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Early Signs and Symptoms of Relapse among Adults with Opioid Use Disorder: A Mixed-Methods Study

Moon, Seol Ju Esther (2023) Early Signs and Symptoms of Relapse among Adults with Opioid Use Disorder: A Mixed-Methods Study. Doctoral Dissertation, University of Pittsburgh. (Unpublished)

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Background: Despite advances, the treatment of opioid use disorders (OUD) is exceptionally challenging because of its relapsing nature and continuous care to sustain recovery. Timely detection and management of early signs and symptoms (ESS) of relapse are crucial to treating OUD, and heart rate variability (HRV) is suggested to be a potential biomarker for indicators of relapse. The purpose of this mixed-methods pilot study is to understand the ESS of relapse among adults receiving medications for OUD (MOUD) and to explore the correlations between self-report ESS of relapse and HRV as a physiological indicator of relapse.
Methods: A prospective mixed-methods observational design was employed. Convenience sampling was used to recruit patients receiving MOUD with buprenorphine in outpatient settings for less than six months. HRV data were collected nightly for eight weeks using a wearable device. Correlations between HRV data and self-reports of ESS of relapse (i.e., craving, self-efficacy, coping, and emotional distress) were examined. Seven virtual focus groups with 23 adults were conducted. Each discussion followed a semi-structured interview guideline. Audio-recorded interviews were transcribed verbatim and analyzed through thematic analysis. A cross-methodological triangulation was used to integrate findings.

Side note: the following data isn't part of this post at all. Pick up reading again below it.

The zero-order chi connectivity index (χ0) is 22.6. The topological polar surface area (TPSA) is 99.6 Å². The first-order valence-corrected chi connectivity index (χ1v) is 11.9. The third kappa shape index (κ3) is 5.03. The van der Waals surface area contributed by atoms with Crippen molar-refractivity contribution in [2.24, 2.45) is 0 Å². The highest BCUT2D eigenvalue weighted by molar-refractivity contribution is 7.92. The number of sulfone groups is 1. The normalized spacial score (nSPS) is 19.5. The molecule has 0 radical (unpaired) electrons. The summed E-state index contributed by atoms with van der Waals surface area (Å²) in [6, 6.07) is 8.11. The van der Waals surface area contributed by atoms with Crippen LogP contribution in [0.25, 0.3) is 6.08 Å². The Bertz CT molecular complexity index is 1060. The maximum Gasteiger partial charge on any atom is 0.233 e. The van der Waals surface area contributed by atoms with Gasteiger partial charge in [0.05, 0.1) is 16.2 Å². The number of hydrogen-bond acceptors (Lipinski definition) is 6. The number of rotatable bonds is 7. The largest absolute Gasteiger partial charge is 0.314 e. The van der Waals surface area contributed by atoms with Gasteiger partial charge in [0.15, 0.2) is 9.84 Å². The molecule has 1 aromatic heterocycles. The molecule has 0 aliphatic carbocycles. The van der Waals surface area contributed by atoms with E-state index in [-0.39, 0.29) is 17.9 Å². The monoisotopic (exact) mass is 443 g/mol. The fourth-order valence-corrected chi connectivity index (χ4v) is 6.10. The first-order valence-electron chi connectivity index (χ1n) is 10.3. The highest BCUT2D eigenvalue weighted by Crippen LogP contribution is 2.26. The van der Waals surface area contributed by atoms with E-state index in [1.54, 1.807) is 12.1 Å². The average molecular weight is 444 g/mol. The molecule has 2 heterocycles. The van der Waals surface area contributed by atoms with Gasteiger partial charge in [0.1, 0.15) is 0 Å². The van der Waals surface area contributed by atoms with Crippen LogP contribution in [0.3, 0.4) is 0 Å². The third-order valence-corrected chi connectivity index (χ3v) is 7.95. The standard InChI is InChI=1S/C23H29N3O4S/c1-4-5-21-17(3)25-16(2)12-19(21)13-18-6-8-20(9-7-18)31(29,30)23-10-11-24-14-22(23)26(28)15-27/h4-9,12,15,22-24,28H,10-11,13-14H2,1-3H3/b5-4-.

Results: Of 69 people screened, 55 (79.7%) enrolled in the study, and 23 (41.8%) completed the baseline (week 1) (mean age= 40.1±11.2 years; 60.8% female; and 86.9% white). A significant decrease in self-efficacy and coping, and an increase in depression were found at different study time points (p<0.05). Statistically significant negative correlations were found between HRV, craving, and emotional distress (p<0.05). Qualitative findings identified four emerged themes: 1) relapse as a cognitive-behavioral control process, 2) risk factors for relapse, 3) protective factors for relapse, and 4) challenges. Integration of findings provide insight in understanding of the dynamic process of relapse to substance use.
Implications: There is a need for greater clinical attention to the management of self-efficacy, coping, and emotional distress for this population. Understanding the relapsing nature of OUD, triggers, and relapse prevention strategies is critical in providing comprehensive interventions to avoid relapse and cope with high-risk situations. Future research should explore the role of HRV as a potential biomarker to predict other ESS of relapse in a larger longitudinal sample. Monitoring of HRV may be beneficial in developing tailored relapse prevention strategies to minimize the ESS of relapse and promote full recovery.


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Item Type: University of Pittsburgh ETD
Status: Unpublished
CreatorsEmailPitt UsernameORCID
Moon, Seol Ju Esthersem214@pitt.edusem2140000-0003-2403-4523
ContributionContributors NameEmailPitt UsernameORCID
Committee ChairLee, Heeyoungleehee@pitt.eduUNSPECIFIEDUNSPECIFIED
ETD Committee:
TitleMemberEmail AddressPitt UsernameORCID
Committee ChairLee,
Committee MemberKraemer,
Date: 3 May 2023
Date Type: Publication
Defense Date: 30 March 2023
Approval Date: 3 May 2023
Submission Date: 28 April 2023
Access Restriction: 2 year -- Restrict access to University of Pittsburgh for a period of 2 years.
Number of Pages: 157
Institution: University of Pittsburgh
Schools and Programs: School of Nursing > Nursing
Degree: PhD - Doctor of Philosophy
Thesis Type: Doctoral Dissertation
Refereed: Yes
Uncontrolled Keywords: Relapse prevention, opioid use disorder, signs and symptoms of relapse, substance use
Date Deposited: 03 May 2023 21:51
Last Modified: 03 May 2023 21:51


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